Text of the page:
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Ebola in Nigeria

Warning - Level 3, Avoid Nonessential Travel
Alert - Level 2, Practice Enhanced Precautions
Watch - Level 1, Practice Usual Precautions

Updated: October 15, 2014

The purpose of this travel notice is to notify travelers that a small number of Ebola cases were recently reported in Lagos and Port Harcourt, Nigeria. The government of Nigeria responded quickly, and this outbreak was contained to a small number of cases. Contacts of people who were infected with Ebola in Nigeria have also been monitored for signs of illness. All people in Nigeria who were sick with Ebola have now either died or recovered. Contacts of these patients have completed their 21-day monitoring period and are no longer at risk for getting sick with Ebola.

CDC is moving this notice from Level 2, Alert to Level 1, Watch because of the decreased risk of Ebola in Nigeria. If no further cases of Ebola are reported in Nigeria, CDC will remove this travel notice.

What is the current situation?

On July 25, 2014, the Nigerian Ministry of Health confirmed that a man in Lagos, Nigeria, died from Ebola. The man had been in a Lagos hospital since arriving at the Lagos airport from Liberia. A small number of Ebola cases linked to this patient were reported in Lagos and Port Harcourt, but all the people in Nigeria who were sick with Ebola have now either died or recovered from the disease. The Nigerian government also monitored the health of people who had come in contact with Ebola patients in the country. As of September 26, 2014, these people have all completed their 21-day monitoring period and are no longer at risk for getting sick with Ebola.

The recent outbreak of Ebola in Nigeria is related to an ongoing Ebola outbreak that has been occurring in West Africa since March 2014. This outbreak is occurring in Guinea, Liberia, and Sierra Leone and is the largest outbreak of Ebola in history.

For more information about the ongoing outbreak in West Africa, visit 2014 Ebola Outbreak in West Africa on the CDC Ebola website.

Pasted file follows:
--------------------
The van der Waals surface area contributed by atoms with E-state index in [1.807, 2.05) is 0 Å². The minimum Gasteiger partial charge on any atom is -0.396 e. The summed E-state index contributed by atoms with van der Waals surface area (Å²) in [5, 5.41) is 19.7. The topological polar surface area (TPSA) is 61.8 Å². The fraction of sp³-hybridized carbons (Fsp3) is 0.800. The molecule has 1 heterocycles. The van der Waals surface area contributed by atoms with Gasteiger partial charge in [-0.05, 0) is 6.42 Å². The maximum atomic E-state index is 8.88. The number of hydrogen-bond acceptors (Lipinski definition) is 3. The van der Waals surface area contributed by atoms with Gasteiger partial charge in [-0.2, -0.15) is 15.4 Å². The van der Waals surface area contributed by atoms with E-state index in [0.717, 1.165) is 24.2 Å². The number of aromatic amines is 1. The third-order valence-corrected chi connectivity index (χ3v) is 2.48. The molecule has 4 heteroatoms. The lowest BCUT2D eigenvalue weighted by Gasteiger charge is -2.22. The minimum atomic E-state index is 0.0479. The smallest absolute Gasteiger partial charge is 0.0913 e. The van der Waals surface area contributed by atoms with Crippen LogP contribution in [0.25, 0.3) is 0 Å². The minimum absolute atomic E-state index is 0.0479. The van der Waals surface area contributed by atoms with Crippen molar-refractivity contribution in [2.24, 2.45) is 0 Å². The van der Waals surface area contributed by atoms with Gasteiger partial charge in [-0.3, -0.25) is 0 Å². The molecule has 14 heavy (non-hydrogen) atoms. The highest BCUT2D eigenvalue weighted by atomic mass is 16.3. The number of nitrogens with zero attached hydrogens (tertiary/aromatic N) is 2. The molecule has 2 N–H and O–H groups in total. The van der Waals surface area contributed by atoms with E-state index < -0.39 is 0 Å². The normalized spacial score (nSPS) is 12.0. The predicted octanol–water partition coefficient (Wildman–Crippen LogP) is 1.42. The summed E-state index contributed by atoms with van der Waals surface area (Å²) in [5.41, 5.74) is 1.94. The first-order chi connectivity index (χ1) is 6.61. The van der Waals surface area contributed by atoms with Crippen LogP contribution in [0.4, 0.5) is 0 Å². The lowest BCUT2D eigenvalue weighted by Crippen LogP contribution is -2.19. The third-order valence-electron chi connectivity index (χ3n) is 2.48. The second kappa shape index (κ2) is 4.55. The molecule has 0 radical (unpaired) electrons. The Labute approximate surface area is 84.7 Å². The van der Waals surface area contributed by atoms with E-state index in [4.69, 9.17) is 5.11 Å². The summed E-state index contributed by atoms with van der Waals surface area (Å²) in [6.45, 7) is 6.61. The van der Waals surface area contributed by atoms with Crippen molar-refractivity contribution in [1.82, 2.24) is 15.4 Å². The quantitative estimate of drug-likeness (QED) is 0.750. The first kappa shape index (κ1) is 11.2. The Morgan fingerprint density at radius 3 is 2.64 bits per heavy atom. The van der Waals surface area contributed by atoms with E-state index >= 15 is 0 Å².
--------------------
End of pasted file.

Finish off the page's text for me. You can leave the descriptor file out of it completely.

What is Ebola?

Ebola is a rare and deadly disease. The disease is caused by infection with one of the ebolaviruses (Ebola, Sudan, Bundibugyo, or Taï Forest virus). It is spread by direct contact (through broken skin or mucous membranes) with a sick person’s blood or body fluids (urine, saliva, feces, vomit, and semen). It is also spread by direct contact with objects (such as needles) that have been contaminated with the infected body fluids or infected animals.

Symptoms of Ebola include fever, severe headache, muscle pain, vomiting, diarrhea, stomach pain, and unexplained bleeding or bruising.

Who is at risk?

Travelers could be infected if they come into contact with blood or body fluids from someone who is sick or has died from Ebola. People also can become sick with Ebola if they come into contact with infected wildlife or raw or undercooked meat (bushmeat) from an infected animal. Health care workers and the family and friends in close contact with Ebola patients are at risk of getting sick because they may come in contact with infected blood or body fluids.

What can travelers do to prevent Ebola?

The Ebola outbreak in Nigeria is believed to be over. With no cases of Ebola in Nigeria, the risk to travelers is very low. However, because of the recent outbreak and the ongoing outbreak in other parts of West Africa, travelers are encouraged to take steps to prevent Ebola during their trips.

  • Monitor local news for reports of new cases of Ebola in Nigeria.